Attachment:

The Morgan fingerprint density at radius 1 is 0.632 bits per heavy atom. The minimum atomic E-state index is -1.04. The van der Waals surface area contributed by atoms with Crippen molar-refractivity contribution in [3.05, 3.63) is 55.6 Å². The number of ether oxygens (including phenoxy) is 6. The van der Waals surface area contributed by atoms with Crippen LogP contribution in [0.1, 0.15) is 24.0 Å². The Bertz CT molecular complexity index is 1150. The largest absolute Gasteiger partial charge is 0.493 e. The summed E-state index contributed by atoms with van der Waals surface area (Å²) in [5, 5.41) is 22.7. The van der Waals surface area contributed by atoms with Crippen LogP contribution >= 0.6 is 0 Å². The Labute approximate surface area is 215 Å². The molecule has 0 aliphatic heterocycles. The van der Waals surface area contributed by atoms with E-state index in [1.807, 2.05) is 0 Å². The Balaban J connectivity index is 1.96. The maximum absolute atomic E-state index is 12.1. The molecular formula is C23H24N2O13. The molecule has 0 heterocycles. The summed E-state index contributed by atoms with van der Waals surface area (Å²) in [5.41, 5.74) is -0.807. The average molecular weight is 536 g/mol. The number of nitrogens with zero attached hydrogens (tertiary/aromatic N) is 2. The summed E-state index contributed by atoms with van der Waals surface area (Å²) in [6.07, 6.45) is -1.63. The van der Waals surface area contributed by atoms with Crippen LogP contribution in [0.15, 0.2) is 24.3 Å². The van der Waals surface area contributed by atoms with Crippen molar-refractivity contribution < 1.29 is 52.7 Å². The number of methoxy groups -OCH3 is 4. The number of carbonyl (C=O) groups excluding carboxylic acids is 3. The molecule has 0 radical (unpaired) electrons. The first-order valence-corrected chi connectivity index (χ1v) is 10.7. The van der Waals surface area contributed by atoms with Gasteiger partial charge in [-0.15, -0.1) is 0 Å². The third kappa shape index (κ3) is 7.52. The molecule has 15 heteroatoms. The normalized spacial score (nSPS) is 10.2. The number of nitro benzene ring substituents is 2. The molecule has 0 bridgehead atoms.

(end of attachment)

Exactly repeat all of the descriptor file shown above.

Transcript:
The Morgan fingerprint density at radius 1 is 0.632 bits per heavy atom. The minimum atomic E-state index is -1.04. The van der Waals surface area contributed by atoms with Crippen molar-refractivity contribution in [3.05, 3.63) is 55.6 Å². The number of ether oxygens (including phenoxy) is 6. The van der Waals surface area contributed by atoms with Crippen LogP contribution in [0.1, 0.15) is 24.0 Å². The Bertz CT molecular complexity index is 1150. The largest absolute Gasteiger partial charge is 0.493 e. The summed E-state index contributed by atoms with van der Waals surface area (Å²) in [5, 5.41) is 22.7. The van der Waals surface area contributed by atoms with Crippen LogP contribution >= 0.6 is 0 Å². The Labute approximate surface area is 215 Å². The molecule has 0 aliphatic heterocycles. The van der Waals surface area contributed by atoms with E-state index in [1.807, 2.05) is 0 Å². The Balaban J connectivity index is 1.96. The maximum absolute atomic E-state index is 12.1. The molecular formula is C23H24N2O13. The molecule has 0 heterocycles. The summed E-state index contributed by atoms with van der Waals surface area (Å²) in [5.41, 5.74) is -0.807. The average molecular weight is 536 g/mol. The number of nitrogens with zero attached hydrogens (tertiary/aromatic N) is 2. The summed E-state index contributed by atoms with van der Waals surface area (Å²) in [6.07, 6.45) is -1.63. The van der Waals surface area contributed by atoms with Crippen LogP contribution in [0.15, 0.2) is 24.3 Å². The van der Waals surface area contributed by atoms with Crippen molar-refractivity contribution < 1.29 is 52.7 Å². The number of methoxy groups -OCH3 is 4. The number of carbonyl (C=O) groups excluding carboxylic acids is 3. The molecule has 0 radical (unpaired) electrons. The first-order valence-corrected chi connectivity index (χ1v) is 10.7. The van der Waals surface area contributed by atoms with Gasteiger partial charge in [-0.15, -0.1) is 0 Å². The third kappa shape index (κ3) is 7.52. The molecule has 15 heteroatoms. The normalized spacial score (nSPS) is 10.2. The number of nitro benzene ring substituents is 2. The molecule has 0 bridgehead atoms.